Funded by an endowment established by Charles Lofgren Sr. ’27 in 1984.

The Alumni Business Fellowship is an unusual opportunity for Carleton Alumni who are strongly committed to a business career and who are at the point where a mid-career educational opportunity could transform a career.

The Fellowships are intended to encourage alumni to consider educational opportunities that might not be possible under other circumstances. Full-time study or intensive programs such as an executive MBA are two options frequently proposed in previous competitions. In addition, part-time study intended as a program, rather than an occasional course, may also be seen as appropriate by the selection committee. Fellowships typically cover all or a portion of tuition, fees, and related costs for up to two years of study.

These Fellowships are primarily intended for Carleton alumni who are already committed to a business career and who wish to undertake an intensive program of mid-career education in order to transform their careers by expanding their potential leadership roles within the for-profit sector of the economy.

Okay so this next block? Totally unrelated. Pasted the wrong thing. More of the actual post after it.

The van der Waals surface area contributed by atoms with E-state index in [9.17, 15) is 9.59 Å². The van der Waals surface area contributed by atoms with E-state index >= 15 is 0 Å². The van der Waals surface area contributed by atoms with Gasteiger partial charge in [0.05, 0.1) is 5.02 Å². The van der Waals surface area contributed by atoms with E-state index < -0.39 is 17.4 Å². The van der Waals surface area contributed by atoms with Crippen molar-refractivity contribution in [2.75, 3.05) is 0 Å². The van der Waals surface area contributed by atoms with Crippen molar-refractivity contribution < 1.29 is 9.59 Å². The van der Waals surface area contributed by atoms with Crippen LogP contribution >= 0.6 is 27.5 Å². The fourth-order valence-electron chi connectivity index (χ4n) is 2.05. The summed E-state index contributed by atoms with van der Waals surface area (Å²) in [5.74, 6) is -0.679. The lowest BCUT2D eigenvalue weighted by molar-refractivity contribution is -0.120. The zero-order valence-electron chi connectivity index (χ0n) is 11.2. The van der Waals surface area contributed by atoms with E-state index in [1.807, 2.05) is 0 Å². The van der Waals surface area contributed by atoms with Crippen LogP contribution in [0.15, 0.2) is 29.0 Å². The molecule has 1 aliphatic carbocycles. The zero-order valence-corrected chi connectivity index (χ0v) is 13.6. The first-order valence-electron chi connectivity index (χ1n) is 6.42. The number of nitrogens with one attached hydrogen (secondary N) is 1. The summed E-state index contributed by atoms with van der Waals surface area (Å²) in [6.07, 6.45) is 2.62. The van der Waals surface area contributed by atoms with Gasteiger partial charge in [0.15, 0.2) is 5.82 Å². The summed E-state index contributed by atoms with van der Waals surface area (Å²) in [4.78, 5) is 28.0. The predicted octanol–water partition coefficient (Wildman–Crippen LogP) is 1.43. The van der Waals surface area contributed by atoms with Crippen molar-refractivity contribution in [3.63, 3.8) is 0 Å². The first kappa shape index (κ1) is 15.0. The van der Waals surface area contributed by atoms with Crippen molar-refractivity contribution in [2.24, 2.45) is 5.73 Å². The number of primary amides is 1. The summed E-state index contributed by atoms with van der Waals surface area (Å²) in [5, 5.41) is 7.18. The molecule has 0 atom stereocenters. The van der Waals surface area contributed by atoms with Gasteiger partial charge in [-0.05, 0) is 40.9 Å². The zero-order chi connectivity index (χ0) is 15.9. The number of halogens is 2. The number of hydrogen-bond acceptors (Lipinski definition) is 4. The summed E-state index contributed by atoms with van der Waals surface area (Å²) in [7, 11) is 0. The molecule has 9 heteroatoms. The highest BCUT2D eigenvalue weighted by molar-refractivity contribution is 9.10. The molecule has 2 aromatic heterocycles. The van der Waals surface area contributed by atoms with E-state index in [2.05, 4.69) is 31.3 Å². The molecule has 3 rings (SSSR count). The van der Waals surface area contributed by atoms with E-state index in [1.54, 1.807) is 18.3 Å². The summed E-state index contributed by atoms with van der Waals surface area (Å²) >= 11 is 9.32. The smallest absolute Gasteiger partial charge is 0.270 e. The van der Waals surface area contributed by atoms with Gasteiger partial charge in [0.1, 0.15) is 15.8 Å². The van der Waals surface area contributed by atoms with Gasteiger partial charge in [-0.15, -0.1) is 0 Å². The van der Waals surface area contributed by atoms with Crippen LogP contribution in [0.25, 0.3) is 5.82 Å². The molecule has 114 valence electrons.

The Lofgren Vision

After many years of observing young people in business careers, Charles Lofgren ’27 became concerned that the pressures to perform within the confines of corporate junior- and middle-management roles can lead to a narrowing of vision, knowledge and perspective — even among graduates of fine liberal arts colleges. He believed, as do most other observers, that real progress in solving our economic and political problems, on both a national and world scale, can only be achieved if more of our business leaders develop and maintain broad perspectives and knowledge of the world economy and political system, and understand the way the corporate organization affects productivity.

In 1984, Mr. Lofgren, therefore, endowed a fellowship program at Carleton College designed to encourage Carleton alumni with established commitments to a career in business to seek a broadening mid-career educational experience to increase their potential for impact. Typically this can be achieved by a certain kind of M.B.A. program — one focused on basic courses in the disciplines relevant to business and the political economy — but other programs of business-related study can be proposed.